Biggest CV mistakes you are making!

Biggest CV Mistakes you are making!

CV…one of the most commonly used abbreviations in your final year. Universities tend to show students these pre-programmed systems that are supposed to be adequate for everyone. After all, we’ve all attended those tedious classes or workshops that prove to be 100% effective in getting you that dream job!

Fortunately, everyone has distinctive skills and experiences. What applies to you and the career you want to pursue will be very different than some of your classmates. This only makes it more difficult to showcase your own unique accomplishments.

There is no perfect formula for an impeccable CV – but here are some of the biggest mistakes made and how to avoid them!

1. Keep it Simple

The layout of your CV should be simple and efficient to read. The Business Insider stated in their 2019 Year In Review that it takes around 6 seconds for an employer to look over a resume and a further 3 seconds to make a decision.

To put it in perspective, it took you longer to read that statement! You don’t want to write more than two pages, or have any overwhelming designs, keep it clean and draw attention to what matters. It’s important that you focus on what makes you a valuable employee.

2. A Lousy Personal Profile

Personal Profiles are the worse! Talking about myself, glorifying my skills, and showing that I have team spirit in under 30 or so words? No, thank you! We’ve all been there… I can’t begin to count how many times I noted down that “I am ambitious and a great team member!”. Now imagine how many times the recruiter has read that?

A great way to construct a personal profile is to eliminate it completely. Instead start your CV by listing no more than 4 qualities – tailored to the position you’re applying for that showcase your ability to succeed, followed by a cover letter. You want to introduce yourself to the person you’re reaching out to, and not to a group of people. You need to be memorable, and a cover letter will not only demonstrate that you are professional but that you understand the job role.

3. Too much content

This is a very common mistake. You crowd your CV with all the information from your A- Levels to your first job at the small CoOp near your house…you’re just using your resume to dump all of these facts about your personal and professional life.

Don’t fill your CV with every single detail about you! Why? Because having these “blank” spaces make way for questions.

Employers will often ask you the “Why? How? And Where?” – Why did you apply? How do you fit our expectations? And Where do you see yourself professionally in the future?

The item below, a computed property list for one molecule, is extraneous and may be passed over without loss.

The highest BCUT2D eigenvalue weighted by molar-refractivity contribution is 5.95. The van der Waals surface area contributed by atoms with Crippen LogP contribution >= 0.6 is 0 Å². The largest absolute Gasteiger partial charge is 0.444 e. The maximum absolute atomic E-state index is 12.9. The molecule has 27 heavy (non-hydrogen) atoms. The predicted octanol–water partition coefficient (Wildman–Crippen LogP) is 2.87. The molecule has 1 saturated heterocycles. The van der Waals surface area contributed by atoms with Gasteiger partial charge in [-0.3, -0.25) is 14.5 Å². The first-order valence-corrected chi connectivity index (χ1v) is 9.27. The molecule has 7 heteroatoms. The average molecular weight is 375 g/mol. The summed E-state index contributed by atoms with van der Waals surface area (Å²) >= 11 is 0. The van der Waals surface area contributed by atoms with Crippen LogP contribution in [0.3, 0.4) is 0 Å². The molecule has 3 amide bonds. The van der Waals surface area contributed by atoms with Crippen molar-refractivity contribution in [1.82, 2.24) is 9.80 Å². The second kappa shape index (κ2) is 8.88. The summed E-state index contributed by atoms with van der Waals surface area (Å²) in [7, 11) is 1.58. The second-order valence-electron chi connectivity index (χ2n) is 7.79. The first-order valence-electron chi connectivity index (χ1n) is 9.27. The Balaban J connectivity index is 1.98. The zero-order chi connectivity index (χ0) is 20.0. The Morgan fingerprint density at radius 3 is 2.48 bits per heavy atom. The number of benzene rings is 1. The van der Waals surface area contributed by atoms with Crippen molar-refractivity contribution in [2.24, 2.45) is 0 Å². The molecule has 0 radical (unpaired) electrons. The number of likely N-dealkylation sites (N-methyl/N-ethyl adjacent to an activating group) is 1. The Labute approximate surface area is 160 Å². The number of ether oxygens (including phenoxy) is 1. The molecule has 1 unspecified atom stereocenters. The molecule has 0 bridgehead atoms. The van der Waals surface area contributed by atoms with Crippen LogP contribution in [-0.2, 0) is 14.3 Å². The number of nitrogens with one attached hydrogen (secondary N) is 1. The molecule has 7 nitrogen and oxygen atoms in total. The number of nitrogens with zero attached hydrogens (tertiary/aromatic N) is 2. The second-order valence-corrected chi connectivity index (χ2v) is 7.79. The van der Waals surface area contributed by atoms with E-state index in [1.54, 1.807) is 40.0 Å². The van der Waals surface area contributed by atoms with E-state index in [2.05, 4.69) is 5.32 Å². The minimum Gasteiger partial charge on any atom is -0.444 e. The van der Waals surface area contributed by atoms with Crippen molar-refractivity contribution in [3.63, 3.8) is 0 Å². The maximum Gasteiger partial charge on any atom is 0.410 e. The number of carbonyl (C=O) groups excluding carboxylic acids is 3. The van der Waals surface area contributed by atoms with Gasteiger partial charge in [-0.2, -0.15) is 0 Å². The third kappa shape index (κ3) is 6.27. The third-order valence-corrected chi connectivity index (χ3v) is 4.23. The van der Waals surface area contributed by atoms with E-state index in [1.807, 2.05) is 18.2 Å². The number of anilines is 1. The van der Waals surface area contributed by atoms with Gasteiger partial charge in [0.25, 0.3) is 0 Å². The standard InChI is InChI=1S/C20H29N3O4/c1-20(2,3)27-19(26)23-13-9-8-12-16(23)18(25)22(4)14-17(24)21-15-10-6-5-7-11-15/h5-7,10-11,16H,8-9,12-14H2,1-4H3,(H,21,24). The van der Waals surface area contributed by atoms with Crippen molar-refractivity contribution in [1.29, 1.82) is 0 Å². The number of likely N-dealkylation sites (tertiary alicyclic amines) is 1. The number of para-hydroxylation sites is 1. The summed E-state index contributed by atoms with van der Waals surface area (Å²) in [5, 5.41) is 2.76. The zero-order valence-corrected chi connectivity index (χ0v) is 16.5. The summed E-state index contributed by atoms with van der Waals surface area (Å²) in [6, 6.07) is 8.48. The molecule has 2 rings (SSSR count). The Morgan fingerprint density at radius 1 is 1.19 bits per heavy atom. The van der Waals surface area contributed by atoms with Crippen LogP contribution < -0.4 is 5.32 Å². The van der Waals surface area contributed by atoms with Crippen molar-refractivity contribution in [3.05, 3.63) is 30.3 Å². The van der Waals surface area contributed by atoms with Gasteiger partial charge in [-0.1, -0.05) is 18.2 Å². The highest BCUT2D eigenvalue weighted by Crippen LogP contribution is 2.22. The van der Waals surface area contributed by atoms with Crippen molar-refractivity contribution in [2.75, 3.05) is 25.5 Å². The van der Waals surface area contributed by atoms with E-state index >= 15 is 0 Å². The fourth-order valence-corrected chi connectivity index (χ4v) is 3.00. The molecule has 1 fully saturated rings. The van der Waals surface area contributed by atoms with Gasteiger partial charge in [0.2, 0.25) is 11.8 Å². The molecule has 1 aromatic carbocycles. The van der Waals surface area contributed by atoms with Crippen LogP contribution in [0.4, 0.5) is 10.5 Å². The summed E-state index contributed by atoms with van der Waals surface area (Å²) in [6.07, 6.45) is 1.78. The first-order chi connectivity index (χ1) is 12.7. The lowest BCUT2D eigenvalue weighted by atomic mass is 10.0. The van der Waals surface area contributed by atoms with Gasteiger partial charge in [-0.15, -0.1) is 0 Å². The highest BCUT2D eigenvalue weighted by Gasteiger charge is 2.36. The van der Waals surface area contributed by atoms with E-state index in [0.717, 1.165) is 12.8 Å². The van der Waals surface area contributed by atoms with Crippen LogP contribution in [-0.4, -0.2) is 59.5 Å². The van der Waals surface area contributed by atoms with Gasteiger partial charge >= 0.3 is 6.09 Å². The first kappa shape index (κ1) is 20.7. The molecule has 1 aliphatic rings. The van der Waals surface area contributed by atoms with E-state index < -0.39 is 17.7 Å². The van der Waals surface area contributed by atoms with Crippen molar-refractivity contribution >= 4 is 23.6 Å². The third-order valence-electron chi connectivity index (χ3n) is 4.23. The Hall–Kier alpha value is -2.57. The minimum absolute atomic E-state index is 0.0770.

After these three questions, the interviewer will rely on your CV to find out more about your aspirations. Packing facts and experience together will only make it more difficult for the conversation to flow naturally.

4. Exaggerating the Truth

If lying has ever gotten you anywhere, this is not the time to test it. Truthfully elaborating on the skills you have acquired will get you further than intangibly misleading the employer with false or exaggerated statements.

For example, if the job role requires you to be knowledgeable of software such as Photoshop and InDesign, but you only know how to work with the latter consider being honest

about your lack of experience with it and always make sure to indicate that you’re more than happy to work on learning or practicing with the program.

5. Spelling Mistakes

Do we need to talk about this one? I know it doesn’t seem like the worst mistake… humans make spelling errors all the time! Yes, of course! Unfortunately, some of these big companies that have thousands and thousands of applicants a day process resume through a CV Scanner.

This allows the “machine” to check in less than a second if the CV has any compatible words with the job role and advertisement, which means that if one of those words is spelled wrong your resume will go immediately to the “We regret to inform that you haven’t been successful” phase.

6. Tailor to Fit

Last but certainly not least! Tailoring your CV to each job application is essential. This circles back to having too much content on one unnecessary subject. Yes, employers want to know your job history but writing word by word what your job role was at a coffee shop isn’t going to benefit you getting an IT job after university. Be specific.This will pull focus to what matters while still demonstrating other skills that you can elaborate on during the interview.

Tailoring your CV to a job application will also boost your chances of getting an interview. When you adapt your grammar to the role specifications, the automatic scanning system will review those keywords and bump your CV above other rejected applications.

With these hints on how to avoid those mistakes, you will start to see a change in how you present yourself professionally. Hopefully, you will be more confident to display your success and go for that dream job you’ve been working towards the last couple of years.

Remember that you have to be your biggest cheerleader! And that the Graduate Club has got your back!

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